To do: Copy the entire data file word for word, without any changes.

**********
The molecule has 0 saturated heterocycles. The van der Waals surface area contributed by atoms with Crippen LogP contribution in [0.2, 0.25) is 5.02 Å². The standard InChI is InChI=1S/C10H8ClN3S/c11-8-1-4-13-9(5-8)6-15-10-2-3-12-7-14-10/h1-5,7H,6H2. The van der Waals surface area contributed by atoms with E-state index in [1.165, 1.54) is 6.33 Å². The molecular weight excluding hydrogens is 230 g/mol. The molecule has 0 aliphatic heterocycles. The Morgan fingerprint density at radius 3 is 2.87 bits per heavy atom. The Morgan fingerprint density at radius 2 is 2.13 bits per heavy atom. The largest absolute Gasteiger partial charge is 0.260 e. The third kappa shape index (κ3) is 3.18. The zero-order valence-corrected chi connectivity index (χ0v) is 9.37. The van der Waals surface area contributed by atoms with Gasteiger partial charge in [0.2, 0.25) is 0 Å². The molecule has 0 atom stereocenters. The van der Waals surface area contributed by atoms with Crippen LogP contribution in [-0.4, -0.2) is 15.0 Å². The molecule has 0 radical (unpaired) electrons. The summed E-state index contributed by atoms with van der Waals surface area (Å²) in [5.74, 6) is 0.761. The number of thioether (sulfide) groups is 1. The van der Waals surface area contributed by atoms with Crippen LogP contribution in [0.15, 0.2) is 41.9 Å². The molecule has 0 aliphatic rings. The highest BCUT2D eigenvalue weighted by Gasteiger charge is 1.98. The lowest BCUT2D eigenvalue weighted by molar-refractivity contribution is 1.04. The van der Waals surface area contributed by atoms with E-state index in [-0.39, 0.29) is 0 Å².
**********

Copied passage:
The molecule has 0 saturated heterocycles. The van der Waals surface area contributed by atoms with Crippen LogP contribution in [0.2, 0.25) is 5.02 Å². The standard InChI is InChI=1S/C10H8ClN3S/c11-8-1-4-13-9(5-8)6-15-10-2-3-12-7-14-10/h1-5,7H,6H2. The van der Waals surface area contributed by atoms with E-state index in [1.165, 1.54) is 6.33 Å². The molecular weight excluding hydrogens is 230 g/mol. The molecule has 0 aliphatic heterocycles. The Morgan fingerprint density at radius 3 is 2.87 bits per heavy atom. The Morgan fingerprint density at radius 2 is 2.13 bits per heavy atom. The largest absolute Gasteiger partial charge is 0.260 e. The third kappa shape index (κ3) is 3.18. The zero-order valence-corrected chi connectivity index (χ0v) is 9.37. The van der Waals surface area contributed by atoms with Gasteiger partial charge in [0.2, 0.25) is 0 Å². The molecule has 0 atom stereocenters. The van der Waals surface area contributed by atoms with Crippen LogP contribution in [-0.4, -0.2) is 15.0 Å². The molecule has 0 radical (unpaired) electrons. The summed E-state index contributed by atoms with van der Waals surface area (Å²) in [5.74, 6) is 0.761. The number of thioether (sulfide) groups is 1. The van der Waals surface area contributed by atoms with Crippen LogP contribution in [0.15, 0.2) is 41.9 Å². The molecule has 0 aliphatic rings. The highest BCUT2D eigenvalue weighted by Gasteiger charge is 1.98. The lowest BCUT2D eigenvalue weighted by molar-refractivity contribution is 1.04. The van der Waals surface area contributed by atoms with E-state index in [-0.39, 0.29) is 0 Å².